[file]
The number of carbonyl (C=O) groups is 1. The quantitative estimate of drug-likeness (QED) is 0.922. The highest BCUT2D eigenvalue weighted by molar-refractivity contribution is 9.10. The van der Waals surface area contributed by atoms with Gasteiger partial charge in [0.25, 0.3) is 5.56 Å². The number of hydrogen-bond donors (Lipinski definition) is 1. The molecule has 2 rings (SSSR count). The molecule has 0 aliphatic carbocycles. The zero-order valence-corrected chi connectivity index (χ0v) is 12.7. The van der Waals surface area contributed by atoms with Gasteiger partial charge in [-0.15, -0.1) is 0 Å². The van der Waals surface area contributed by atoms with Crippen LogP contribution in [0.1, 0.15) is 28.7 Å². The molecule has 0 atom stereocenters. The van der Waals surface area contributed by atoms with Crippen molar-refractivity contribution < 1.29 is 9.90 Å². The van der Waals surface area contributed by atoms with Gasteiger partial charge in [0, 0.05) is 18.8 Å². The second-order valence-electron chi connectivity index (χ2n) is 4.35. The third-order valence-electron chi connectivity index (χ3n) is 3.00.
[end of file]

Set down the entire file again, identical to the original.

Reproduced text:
The number of carbonyl (C=O) groups is 1. The quantitative estimate of drug-likeness (QED) is 0.922. The highest BCUT2D eigenvalue weighted by molar-refractivity contribution is 9.10. The van der Waals surface area contributed by atoms with Gasteiger partial charge in [0.25, 0.3) is 5.56 Å². The number of hydrogen-bond donors (Lipinski definition) is 1. The molecule has 2 rings (SSSR count). The molecule has 0 aliphatic carbocycles. The zero-order valence-corrected chi connectivity index (χ0v) is 12.7. The van der Waals surface area contributed by atoms with Gasteiger partial charge in [-0.15, -0.1) is 0 Å². The van der Waals surface area contributed by atoms with Crippen LogP contribution in [0.1, 0.15) is 28.7 Å². The molecule has 0 atom stereocenters. The van der Waals surface area contributed by atoms with Crippen molar-refractivity contribution < 1.29 is 9.90 Å². The van der Waals surface area contributed by atoms with Gasteiger partial charge in [0, 0.05) is 18.8 Å². The second-order valence-electron chi connectivity index (χ2n) is 4.35. The third-order valence-electron chi connectivity index (χ3n) is 3.00.